The business of Messrs. Gallio & Stein is conducted in a small and rather dark shop in Old Bond Street, and Grant found but one assistant visible. As soon as Grant opened the blue box the man recognized the brooch. It was he that had dealt with the customer about it. No; they did not have them in stock. It had been made to order for a Mr. Sorrell, a young fair man. It had cost thirty guineas, and had been finished — he consulted a book — on the 6th, a Tuesday, and Mr. Sorrell had called and paid for it and taken it away with him on that date. No; the assistant had never seen the man before. He had described what he wanted, and had made no fuss about the price.

Grant went away thinking deeply, but no nearer a solution. That a man in Sorrell’s position had been willing to pay thirty guineas for an ornament argued infatuation of an extreme type. He had not presented it to the object of his devotion up to the time of his departure. That meant that it could be presented only after he had left Britain. It was packed deep in his trunk. He had no friends in America that any one knew of. But — Margaret Ratcliffe was going out by the same boat. That woman! How she came into things! And her entry, instead of making things clearer, merely made the muddle worse than before. For muddle Grant was now convinced there was.

It was nearly lunchtime, but he went back to the Yard because he was expecting a message from the post office. It was there waiting for him. On the morning of the 14th (Wednesday) a telegram had been handed in at Brixton High Street post office addressed to Albert Sorrell on board the Queen of Arabia, and reading “Sorry. — JERRY.” It had presumably been delivered, since there had been no word to the contrary, but it was not unlikely that, in the shoal of telegrams attending the departure of a big liner, if it had not been claimed, it might have been mislaid.

“So that’s that!” said Grant aloud; and Williams, who was in attendance, said, “Yes, sir,” accommodatingly.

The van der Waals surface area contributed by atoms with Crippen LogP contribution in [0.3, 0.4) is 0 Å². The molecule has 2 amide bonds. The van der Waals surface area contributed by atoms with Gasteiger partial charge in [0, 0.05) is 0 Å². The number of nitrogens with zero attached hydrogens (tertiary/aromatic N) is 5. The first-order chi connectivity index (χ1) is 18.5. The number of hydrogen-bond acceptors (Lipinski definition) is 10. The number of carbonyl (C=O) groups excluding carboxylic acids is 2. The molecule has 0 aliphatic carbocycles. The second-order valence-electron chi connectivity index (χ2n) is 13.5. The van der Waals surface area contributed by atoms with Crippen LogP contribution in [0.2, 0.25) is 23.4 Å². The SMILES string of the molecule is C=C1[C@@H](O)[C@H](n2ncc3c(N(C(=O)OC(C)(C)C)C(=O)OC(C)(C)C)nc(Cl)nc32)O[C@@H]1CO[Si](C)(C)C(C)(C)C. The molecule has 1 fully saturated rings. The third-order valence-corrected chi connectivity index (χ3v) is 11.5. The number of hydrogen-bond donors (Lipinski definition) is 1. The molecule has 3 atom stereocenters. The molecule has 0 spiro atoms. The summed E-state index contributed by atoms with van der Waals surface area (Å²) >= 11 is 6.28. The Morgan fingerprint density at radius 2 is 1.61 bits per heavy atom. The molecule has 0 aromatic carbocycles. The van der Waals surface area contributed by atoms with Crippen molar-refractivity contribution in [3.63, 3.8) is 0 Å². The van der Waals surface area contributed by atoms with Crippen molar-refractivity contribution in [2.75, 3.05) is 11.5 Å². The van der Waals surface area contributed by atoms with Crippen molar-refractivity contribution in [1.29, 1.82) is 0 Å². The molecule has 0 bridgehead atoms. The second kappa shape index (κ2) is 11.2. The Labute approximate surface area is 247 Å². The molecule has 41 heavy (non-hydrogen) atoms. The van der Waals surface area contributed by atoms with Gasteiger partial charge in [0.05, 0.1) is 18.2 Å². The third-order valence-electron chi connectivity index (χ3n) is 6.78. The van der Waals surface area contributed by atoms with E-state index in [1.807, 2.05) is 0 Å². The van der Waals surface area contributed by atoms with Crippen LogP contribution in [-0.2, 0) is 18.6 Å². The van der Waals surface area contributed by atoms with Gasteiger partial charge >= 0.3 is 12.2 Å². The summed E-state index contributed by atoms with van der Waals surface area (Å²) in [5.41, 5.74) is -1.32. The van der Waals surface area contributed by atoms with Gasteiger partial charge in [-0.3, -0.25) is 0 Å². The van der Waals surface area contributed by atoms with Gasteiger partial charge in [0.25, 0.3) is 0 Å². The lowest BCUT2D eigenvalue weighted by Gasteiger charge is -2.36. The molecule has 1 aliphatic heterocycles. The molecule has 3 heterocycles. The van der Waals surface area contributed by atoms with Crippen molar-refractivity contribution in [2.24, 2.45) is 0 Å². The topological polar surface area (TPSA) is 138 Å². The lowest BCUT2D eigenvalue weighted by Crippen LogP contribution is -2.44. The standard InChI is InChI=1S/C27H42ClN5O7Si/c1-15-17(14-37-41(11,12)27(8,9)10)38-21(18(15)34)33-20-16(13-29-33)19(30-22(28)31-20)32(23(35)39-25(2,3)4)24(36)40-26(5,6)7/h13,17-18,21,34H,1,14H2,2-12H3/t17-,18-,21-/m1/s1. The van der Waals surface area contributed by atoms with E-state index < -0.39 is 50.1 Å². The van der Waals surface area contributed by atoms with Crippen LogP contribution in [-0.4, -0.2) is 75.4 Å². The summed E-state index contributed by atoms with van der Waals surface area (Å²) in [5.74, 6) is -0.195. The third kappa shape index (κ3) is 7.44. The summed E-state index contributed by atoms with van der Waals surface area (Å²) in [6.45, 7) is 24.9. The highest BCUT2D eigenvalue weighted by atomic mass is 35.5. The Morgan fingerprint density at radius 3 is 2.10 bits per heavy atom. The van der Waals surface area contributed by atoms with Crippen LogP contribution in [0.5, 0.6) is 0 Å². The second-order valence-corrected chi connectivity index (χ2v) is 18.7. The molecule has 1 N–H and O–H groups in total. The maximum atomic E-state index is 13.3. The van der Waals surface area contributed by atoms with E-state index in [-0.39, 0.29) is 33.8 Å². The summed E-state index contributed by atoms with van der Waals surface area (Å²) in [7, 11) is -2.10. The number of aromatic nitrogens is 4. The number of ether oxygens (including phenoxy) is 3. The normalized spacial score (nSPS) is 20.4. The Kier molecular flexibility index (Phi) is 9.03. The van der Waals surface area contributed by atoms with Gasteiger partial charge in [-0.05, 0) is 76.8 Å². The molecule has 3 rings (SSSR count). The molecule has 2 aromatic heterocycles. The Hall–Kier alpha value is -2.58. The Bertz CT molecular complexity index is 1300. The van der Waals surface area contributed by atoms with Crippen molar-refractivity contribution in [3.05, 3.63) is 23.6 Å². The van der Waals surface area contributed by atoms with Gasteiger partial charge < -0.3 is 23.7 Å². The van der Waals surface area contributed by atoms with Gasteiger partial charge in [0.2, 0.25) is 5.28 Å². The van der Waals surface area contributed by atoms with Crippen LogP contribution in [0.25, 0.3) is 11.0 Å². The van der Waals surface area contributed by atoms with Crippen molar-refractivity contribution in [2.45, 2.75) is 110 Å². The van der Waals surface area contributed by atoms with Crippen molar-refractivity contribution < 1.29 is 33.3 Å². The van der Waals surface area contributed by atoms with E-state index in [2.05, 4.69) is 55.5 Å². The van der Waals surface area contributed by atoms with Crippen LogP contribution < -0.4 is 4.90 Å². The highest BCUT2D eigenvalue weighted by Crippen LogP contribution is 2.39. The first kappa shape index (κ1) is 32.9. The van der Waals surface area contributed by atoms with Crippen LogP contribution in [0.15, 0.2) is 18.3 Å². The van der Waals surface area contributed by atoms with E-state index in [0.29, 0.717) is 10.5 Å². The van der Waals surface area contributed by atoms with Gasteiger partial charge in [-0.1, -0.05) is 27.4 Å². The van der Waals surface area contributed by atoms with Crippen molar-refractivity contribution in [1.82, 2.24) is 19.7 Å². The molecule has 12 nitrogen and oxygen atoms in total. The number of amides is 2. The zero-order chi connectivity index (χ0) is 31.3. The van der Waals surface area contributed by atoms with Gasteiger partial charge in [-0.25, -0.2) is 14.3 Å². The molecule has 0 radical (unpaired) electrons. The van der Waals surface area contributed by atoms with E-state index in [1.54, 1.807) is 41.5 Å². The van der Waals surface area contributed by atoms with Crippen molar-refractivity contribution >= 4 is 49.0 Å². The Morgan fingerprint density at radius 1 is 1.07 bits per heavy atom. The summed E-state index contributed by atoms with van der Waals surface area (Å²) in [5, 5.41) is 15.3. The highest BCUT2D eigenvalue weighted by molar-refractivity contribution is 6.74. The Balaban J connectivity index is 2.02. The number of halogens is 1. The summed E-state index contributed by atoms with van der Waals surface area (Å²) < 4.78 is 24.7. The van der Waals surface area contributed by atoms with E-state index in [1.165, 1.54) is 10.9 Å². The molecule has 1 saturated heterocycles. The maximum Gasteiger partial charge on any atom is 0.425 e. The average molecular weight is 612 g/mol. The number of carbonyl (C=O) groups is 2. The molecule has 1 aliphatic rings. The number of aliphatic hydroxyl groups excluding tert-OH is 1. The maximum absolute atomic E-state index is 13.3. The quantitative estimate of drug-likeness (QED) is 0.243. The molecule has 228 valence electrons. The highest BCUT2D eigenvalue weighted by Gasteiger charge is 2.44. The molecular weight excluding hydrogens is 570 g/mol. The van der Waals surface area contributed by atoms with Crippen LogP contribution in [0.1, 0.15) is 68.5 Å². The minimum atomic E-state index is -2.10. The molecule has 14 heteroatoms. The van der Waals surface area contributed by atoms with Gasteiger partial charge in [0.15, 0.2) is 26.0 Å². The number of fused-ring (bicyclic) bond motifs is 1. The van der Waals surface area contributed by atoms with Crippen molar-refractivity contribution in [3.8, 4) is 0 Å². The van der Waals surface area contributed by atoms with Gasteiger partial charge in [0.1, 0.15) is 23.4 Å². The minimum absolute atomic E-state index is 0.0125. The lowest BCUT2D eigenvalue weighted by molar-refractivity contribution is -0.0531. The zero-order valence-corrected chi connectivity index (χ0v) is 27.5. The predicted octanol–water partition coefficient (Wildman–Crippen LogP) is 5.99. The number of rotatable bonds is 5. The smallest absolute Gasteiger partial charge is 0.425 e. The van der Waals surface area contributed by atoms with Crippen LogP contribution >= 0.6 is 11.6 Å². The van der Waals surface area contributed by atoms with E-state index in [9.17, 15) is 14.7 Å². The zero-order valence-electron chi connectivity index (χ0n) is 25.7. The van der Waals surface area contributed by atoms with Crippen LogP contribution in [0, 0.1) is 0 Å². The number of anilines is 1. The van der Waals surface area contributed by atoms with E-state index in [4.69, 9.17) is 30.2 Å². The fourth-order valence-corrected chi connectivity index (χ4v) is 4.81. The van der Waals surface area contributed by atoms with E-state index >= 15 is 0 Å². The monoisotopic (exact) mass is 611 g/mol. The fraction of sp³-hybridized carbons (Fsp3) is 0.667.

And now what? He wanted to see Mrs. Ratcliffe, but he did not know whether she had returned home. If he rang to inquire, she would be forewarned of his renewed interest in her. He would have to send Simpson again. Mrs. Ratcliffe would have to wait for the moment. He would go and see Mrs. Everett instead. He gave Simpson his instructions, and after lunch went down to Fulham.

Mrs. Everett opened the door to him, with no sign of fear or embarrassment. From the expression of her eyes, her hostility was too great to permit of her harbouring any other emotion. What line should he take with her? The stern official one would be useless both from the point of impressing her and from the point of extracting information; the dead man had done well to call her Lady Macbeth. And a magnanimous overlooking of the part she had played in Lamont’s escape would also have no effect. Flattery would earn nothing but her scorn. It occurred to him that the only method of dealing with her to any advantage was to tell her the truth.

“Mrs. Everett,” he said, when she had led him in, “we have a case that will hang Gerald Lamont, but I’m not satisfied myself with the evidence. So far, I haven’t caught Lamont out in a misstatement, and there is just the faintest possibility that his story is true. But no jury will believe it. It is a very thin tale, and, told badly in a court of law, would be beyond belief. But I feel that a little more information will tip the scales one way or another — either prove Lamont’s guilt beyond a doubt or acquit him. So I’ve come to you. If he’s innocent, then the chances are that the extra information will go to prove that, and not his guilt. And so I’ve come to you for the information.”

She examined him in silence, trying to read his motive through the camouflage of his words.

“I’ve told you the truth,” he said, “and you can take it or leave it. It isn’t any softness for Gerald Lamont that has brought me here, I assure you. It’s a matter of my own professional pride. If there’s any possibility of a mistake, then I’ve got to worry at the case until I’m sure I’ve got the right man.”

“‘What do you want to know?” she said, and it sounded like a capitulation. At least it was a compromise.

“In the first place, what letters habitually came for Sorrell, and where did they come from?”

“He got very few letters altogether. He had not many friends on these terms.”

“Did you ever know letters addressed in a woman’s hand come for him?”

“Yes; occasionally.”

“Where were they posted?”

“In London, I think.”

“What was the writing like?”

“Very round and regular and rather large.”

“Do you know who the woman was?”

“No.”

“How long had the letters been coming for him?”

“Oh, for years! I don’t remember how long.”

“And in all these years you never found out who his correspondent was?”

“Did no woman ever come to see him here?”

“No.”

“How often did the letters come?”

“Oh, not often! About once in six weeks, perhaps, or a little oftener.”

“Lamont has said that Sorrell was secretive. Is that so?”

“No, not secretive. But he was jealous. I mean jealous of the things he liked. When he cared very much about a thing he would — hug it to himself, if you know what I mean.”

“Did the arrival of the letters make any difference to him — make him pleased or otherwise?”